Book Chat: The Life and Work of Diane Hoeveler

Book chat devoted to the life and work of Diane Hoeveler on December 9th at 10:00 a.m. ET.

On 9 December 2016 Romantic Circles Reviews and Receptions sponsored a book chat devoted to the life and work of Dr. Diane Hoeveler hosted by James Rovira.

Romantic Circles Reviews and Receptions is an online, open-access, peer-reviewed website devoted to Romantic-era studies. Diane Hoeveler worked out of Marquette University, and her work focused on the Brontës, feminism, and the gothic in eighteenth and nineteenth-century literature.

The chat was held from about 10:30 a.m. to 11:30 a.m. ET. Three of Diane’s previous collaborators joined the chat to discuss Diane as a friend, a person, and a scholar.

Participants and their topics included

  • Dr. James Rovira — Chair and Associate Prof. of English, Mississippi College: Host.
  • Dr. Deborah Morse — Vera W. Barkley Professor of English, College of William and Mary: her own Brontë projects with Diane. Dr. Morse was ill, so James Rovira read her paper.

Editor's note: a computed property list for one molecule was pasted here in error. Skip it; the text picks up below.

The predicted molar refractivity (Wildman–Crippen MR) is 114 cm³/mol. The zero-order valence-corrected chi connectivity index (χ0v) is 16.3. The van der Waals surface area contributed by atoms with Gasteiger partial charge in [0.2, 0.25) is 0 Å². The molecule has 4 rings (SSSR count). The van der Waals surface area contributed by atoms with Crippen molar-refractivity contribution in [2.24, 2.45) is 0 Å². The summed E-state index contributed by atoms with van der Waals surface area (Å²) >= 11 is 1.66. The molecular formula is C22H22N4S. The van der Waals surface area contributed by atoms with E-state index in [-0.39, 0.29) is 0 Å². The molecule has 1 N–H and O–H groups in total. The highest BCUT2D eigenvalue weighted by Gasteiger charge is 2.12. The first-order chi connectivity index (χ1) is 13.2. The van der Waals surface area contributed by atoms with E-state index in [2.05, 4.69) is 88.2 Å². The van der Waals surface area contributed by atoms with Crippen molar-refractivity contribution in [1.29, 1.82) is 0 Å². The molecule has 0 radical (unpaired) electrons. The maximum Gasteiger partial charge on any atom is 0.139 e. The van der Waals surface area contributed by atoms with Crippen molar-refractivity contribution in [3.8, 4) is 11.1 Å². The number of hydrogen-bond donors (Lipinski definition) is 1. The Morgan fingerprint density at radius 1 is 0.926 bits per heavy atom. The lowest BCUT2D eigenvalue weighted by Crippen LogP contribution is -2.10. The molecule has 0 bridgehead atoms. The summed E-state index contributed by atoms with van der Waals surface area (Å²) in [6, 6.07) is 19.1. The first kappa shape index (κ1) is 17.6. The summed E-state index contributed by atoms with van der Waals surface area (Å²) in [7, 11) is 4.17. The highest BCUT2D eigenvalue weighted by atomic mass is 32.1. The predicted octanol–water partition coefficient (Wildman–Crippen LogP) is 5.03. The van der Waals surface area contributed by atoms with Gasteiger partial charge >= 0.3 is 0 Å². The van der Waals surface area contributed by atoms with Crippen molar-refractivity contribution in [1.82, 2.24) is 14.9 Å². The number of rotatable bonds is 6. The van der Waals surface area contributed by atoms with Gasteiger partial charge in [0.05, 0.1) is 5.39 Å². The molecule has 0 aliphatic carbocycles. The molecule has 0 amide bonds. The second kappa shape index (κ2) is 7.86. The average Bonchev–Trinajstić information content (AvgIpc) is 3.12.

• Dr. Beth Lau — Prof. of English, Cal State Long Beach: Romantic Androgyny and the Brontë project
  • Dr. Angela H Wright — Professor of English, The University of Sheffield: The Gothic Ideology and other works.

We used the platform Zoom for the chat, which was recorded and then archived with YouTube at the link above.

Author: James Rovira

Dr. James Rovira is higher education professional with twenty years experience in the field in teaching, administration, and advising roles. He is also an interdisciplinary scholar and writer whose works include fiction, poetry, and scholarship exploring the intersections of literature and philosophy, literature and psychology, literary theory, and music and literature.. His books include Women in Rock/Women in Romanticism (in development), David Bowie and Romanticism (forthcoming 2022), Writing for College and Beyond (a first-year composition textbook (Lulu 2019)), Reading as Democracy in Crisis: Interpretation, Theory, History (Lexington Books 2019), Rock and Romanticism: Blake, Wordsworth, and Rock from Dylan to U2 (Lexington Books, 2018); Rock and Romanticism: Post-Punk, Goth, and Metal as Dark Romanticisms (Palgrave Macmillan, 2018); and Blake and Kierkegaard: Creation and Anxiety (Continuum/Bloomsbury, 2010). See his website at jamesrovira.com for details.

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